Truth, Justice, and the Twilight Zone

“You walk into this room at your own risk–because it leads to the future. Not a future that will be, but one that might be. This is not a new world. It is simply an extension of what began in the old one. 

“It has patterned itself after every dictator who has ever planted the ripping imprint of a boot on the pages of history since the beginning of time. . . . It has one iron rule. Logic is an enemy and truth is a menace.” Rod Serling, The Obsolete Man

It’s one of my favorite Twilight Zone episodes.

The story centers around a librarian (Burgess Meredith) named Wordsworth. Since books and religious faith have been outlawed, the librarian faces execution. He has become obsolete.

Before he dies, he finds a way to teach the world. He shows them that humans cannot violate each other without violating themselves.

He reads his illegal Bible. He asserts that there is a God. He has peace even in the face of death. The one who condemned him dies pleading and begging. It is the second man who has become obsolete. Continue reading “Truth, Justice, and the Twilight Zone”

Elie Wiesel: Remembering horror in order to end it

Whether you return from war or elsewhere
when it’s an elsewhere
unimaginable to others
it is hard to come back.  Delbo, 256
I was a new teacher when I pulled Night off a bookshelf in my classroom.  It’s Elie Wiesel’s account of his concentration camp experiences as a teenager during the Holocaust. When I’d finished, it took me three days to feel normal again.
Years later, I had to read the book again in preparation for a grad level course in Holocaust Literature–a class I had accidentally signed into. After all, who would sign up for Holocaust Literature on purpose? Holocaust Literature would be depressing.
By the time I realized what I’d done, it was too late. The only other class that would fit my degree would have been filled by then. So I bought my own copy of Night and girded my heart.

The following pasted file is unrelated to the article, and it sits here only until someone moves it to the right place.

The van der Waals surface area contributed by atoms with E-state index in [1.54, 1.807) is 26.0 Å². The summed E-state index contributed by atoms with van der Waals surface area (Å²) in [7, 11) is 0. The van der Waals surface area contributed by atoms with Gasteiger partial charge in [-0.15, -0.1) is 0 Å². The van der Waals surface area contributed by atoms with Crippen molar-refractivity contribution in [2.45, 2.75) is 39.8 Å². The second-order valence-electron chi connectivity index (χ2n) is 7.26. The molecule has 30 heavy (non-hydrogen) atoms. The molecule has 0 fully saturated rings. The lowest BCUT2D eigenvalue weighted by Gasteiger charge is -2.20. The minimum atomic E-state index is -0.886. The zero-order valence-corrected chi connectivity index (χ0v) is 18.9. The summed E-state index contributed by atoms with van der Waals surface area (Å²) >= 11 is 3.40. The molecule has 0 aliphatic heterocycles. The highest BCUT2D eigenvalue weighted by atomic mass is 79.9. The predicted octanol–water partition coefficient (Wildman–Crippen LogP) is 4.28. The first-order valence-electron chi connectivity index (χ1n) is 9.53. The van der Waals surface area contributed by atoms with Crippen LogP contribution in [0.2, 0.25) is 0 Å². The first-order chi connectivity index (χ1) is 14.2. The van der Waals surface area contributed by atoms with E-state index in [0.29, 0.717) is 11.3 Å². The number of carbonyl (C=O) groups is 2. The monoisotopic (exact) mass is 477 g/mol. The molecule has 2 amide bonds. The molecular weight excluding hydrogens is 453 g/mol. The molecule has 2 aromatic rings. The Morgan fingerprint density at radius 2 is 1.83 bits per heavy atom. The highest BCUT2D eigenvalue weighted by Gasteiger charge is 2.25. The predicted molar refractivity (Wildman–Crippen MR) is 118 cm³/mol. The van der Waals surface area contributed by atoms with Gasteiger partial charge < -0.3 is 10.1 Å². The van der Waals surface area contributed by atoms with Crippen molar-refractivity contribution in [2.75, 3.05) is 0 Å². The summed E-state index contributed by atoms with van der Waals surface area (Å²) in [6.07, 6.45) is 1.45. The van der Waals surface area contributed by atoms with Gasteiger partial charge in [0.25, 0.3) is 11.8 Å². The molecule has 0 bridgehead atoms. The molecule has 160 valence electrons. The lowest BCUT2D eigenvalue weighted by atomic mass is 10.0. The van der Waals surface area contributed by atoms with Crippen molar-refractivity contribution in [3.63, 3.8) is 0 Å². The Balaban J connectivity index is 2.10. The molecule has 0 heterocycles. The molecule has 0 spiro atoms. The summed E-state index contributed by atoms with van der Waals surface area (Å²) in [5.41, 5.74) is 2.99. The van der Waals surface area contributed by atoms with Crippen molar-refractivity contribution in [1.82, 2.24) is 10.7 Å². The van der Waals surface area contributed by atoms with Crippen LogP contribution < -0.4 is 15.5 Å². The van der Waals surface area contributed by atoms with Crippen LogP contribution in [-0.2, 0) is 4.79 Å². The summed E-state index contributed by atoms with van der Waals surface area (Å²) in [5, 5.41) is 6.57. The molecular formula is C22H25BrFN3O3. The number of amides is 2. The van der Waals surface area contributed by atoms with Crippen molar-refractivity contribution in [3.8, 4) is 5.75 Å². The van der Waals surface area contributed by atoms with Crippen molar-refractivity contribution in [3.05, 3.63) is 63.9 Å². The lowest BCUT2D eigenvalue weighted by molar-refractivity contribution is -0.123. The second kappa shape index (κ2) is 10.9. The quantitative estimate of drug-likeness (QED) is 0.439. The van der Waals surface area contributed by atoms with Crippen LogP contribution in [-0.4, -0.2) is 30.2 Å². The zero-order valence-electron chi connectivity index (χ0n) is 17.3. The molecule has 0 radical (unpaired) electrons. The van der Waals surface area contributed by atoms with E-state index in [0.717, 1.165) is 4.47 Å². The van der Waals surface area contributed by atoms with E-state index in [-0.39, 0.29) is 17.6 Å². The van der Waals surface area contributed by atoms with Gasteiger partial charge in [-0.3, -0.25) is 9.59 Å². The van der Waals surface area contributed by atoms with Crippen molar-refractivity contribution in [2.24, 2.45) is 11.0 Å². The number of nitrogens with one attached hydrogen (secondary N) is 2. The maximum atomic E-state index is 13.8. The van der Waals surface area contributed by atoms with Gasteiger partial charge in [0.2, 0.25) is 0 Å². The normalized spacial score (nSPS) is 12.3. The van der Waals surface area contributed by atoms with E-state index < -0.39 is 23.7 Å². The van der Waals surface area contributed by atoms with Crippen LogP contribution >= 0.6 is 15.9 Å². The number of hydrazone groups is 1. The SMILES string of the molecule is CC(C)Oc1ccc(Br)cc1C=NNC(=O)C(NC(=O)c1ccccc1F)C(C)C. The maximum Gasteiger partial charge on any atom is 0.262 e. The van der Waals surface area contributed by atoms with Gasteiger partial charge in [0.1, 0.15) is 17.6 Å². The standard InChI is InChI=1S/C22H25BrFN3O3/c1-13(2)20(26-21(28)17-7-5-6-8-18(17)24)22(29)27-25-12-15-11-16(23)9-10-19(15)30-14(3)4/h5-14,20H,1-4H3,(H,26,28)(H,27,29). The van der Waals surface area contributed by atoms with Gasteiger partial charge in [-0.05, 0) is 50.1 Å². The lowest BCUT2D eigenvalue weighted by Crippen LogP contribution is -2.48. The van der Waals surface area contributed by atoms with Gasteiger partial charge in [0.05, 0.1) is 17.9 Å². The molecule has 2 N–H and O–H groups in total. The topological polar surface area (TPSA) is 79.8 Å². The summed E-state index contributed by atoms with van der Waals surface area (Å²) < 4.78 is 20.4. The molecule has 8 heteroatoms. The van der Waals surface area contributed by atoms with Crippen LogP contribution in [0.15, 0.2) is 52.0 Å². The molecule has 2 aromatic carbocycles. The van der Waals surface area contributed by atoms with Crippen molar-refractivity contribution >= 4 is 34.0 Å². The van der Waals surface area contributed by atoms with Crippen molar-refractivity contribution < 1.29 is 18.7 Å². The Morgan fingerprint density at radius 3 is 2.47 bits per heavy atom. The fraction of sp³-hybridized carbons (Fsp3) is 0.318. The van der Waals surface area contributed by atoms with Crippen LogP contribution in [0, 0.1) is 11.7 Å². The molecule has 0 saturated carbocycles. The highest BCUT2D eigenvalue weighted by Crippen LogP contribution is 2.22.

The professor said the book would prepare us for the class. It did. The teacher was a Jewish woman. Her mother had survived Auschwitz. All she taught became so real. Continue reading “Elie Wiesel: Remembering horror in order to end it”

What Happens When the Incomprehensible Happens

In Elie Wiesel’s Night, a supposed madman comes to a Jewish community and tells the people that the Nazis are systematically killing Jews. The people’s reaction? Denial. Disbelief. Utter disbelief.
It is not until they arrive at Auschwitz that they understand that the “madman” spoke only truth. They hadn’t believed him because what was happening was incomprehensible.
It’s hard for us to wrap our minds around what happened in the Holocaust. It’s also hard to wrap our minds around child sex abuse. Continue reading “What Happens When the Incomprehensible Happens”

Civility: The First Step Toward Love

David Tuck was a Jewish boy in Poland when the Nazis invaded his homeland. He moved to the Lodz Ghetto and sandwiched two years in Auschwitz between other camps before American soldiers liberated him.
David survived five and a half years of Nazi occupation. He somehow convinced his captors that he was 15, not 10, and that he was a mechanic. He could speak German and got to work in an office where he could dig through the trash “like an animal” to retrieve his German coworker’s discarded food. Continue reading “Civility: The First Step Toward Love”